Proprioceptive Neuromuscular Facilitation (PNF)

There are three primary types of stretching: static, dynamic, and proprioceptive neuromuscular facilitation (PNF).

The traditional and most common type is static stretching, where a specific position is held with the muscle on tension to a point of a stretching sensation and repeated. This can be performed passively by a partner, or actively by the subject. Dynamic stretching uses momentum and active muscular effort to lengthen a muscle, but the end position is not  held. PNF stretching typically involves a contraction of the opposing muscle to stretch the target muscle, followed by an isometric contraction of the target muscle.

There are several different types of PNF stretching, two of the most common techniques are “contract relax” (CR) and “contract-relax agonist contract” (CRAC).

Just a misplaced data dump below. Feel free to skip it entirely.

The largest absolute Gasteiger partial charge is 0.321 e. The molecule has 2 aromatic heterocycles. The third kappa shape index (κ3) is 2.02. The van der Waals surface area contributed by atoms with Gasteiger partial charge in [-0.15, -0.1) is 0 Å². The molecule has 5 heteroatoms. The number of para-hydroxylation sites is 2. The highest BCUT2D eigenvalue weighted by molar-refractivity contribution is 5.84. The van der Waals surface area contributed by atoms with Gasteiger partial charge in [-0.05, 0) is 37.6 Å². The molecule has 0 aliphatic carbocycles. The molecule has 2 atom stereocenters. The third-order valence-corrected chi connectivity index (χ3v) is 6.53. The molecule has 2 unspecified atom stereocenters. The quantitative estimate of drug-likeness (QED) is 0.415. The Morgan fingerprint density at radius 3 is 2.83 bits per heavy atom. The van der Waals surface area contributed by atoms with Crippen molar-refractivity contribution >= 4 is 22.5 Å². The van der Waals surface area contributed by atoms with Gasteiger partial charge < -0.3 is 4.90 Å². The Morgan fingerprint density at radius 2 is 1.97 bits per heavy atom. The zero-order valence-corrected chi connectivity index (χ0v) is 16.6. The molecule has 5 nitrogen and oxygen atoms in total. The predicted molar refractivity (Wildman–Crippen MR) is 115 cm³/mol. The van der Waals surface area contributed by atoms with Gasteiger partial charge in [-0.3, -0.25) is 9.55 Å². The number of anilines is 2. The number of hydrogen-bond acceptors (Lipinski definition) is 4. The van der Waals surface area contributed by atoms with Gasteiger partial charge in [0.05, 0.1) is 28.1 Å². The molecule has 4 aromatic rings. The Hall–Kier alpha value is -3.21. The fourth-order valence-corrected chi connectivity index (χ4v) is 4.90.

These are generally performed by having the  patient or client contract the muscle being used during the technique at a percentage of maximal contraction, holding for 10 seconds, and then relaxing. Resistance can be provided by  a partner or with an elastic band or strap. According to recommendations from the literature to increase ROM, all types of stretching are effective, although PNF-type stretching may be more  effective for immediate gains. A systematic review of seven studies discussing ROM imply that  PNF in both the CR and CRAC methods, increases range of motion (ROM) and flexibility in all the subjects studied. At Stretch Lyfe we utilize PNF within our customized stretch sessions, come in  and experience the difference PNF can make in your performance!

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March 3, 2022